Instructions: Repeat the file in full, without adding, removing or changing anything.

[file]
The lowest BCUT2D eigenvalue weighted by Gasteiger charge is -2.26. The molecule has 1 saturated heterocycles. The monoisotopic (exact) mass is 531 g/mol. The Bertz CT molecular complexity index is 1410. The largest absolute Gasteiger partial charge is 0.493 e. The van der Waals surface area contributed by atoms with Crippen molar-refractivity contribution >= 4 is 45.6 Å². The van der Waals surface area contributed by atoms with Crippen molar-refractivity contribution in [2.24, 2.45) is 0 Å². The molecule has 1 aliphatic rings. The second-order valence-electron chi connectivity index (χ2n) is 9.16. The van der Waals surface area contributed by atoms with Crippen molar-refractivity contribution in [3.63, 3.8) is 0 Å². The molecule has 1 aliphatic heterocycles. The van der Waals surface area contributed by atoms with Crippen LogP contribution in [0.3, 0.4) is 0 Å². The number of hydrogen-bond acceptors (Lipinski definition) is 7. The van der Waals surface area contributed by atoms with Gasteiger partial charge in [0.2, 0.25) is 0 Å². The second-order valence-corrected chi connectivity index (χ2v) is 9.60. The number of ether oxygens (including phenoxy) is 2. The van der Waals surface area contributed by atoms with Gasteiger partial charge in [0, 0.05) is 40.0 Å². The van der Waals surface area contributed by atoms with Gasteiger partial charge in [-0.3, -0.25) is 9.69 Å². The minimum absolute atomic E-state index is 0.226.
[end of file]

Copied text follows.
The lowest BCUT2D eigenvalue weighted by Gasteiger charge is -2.26. The molecule has 1 saturated heterocycles. The monoisotopic (exact) mass is 531 g/mol. The Bertz CT molecular complexity index is 1410. The largest absolute Gasteiger partial charge is 0.493 e. The van der Waals surface area contributed by atoms with Crippen molar-refractivity contribution >= 4 is 45.6 Å². The van der Waals surface area contributed by atoms with Crippen molar-refractivity contribution in [2.24, 2.45) is 0 Å². The molecule has 1 aliphatic rings. The second-order valence-electron chi connectivity index (χ2n) is 9.16. The van der Waals surface area contributed by atoms with Crippen molar-refractivity contribution in [3.63, 3.8) is 0 Å². The molecule has 1 aliphatic heterocycles. The van der Waals surface area contributed by atoms with Crippen LogP contribution in [0.3, 0.4) is 0 Å². The number of hydrogen-bond acceptors (Lipinski definition) is 7. The van der Waals surface area contributed by atoms with Gasteiger partial charge in [0.2, 0.25) is 0 Å². The second-order valence-corrected chi connectivity index (χ2v) is 9.60. The number of ether oxygens (including phenoxy) is 2. The van der Waals surface area contributed by atoms with Gasteiger partial charge in [0, 0.05) is 40.0 Å². The van der Waals surface area contributed by atoms with Gasteiger partial charge in [-0.3, -0.25) is 9.69 Å². The minimum absolute atomic E-state index is 0.226.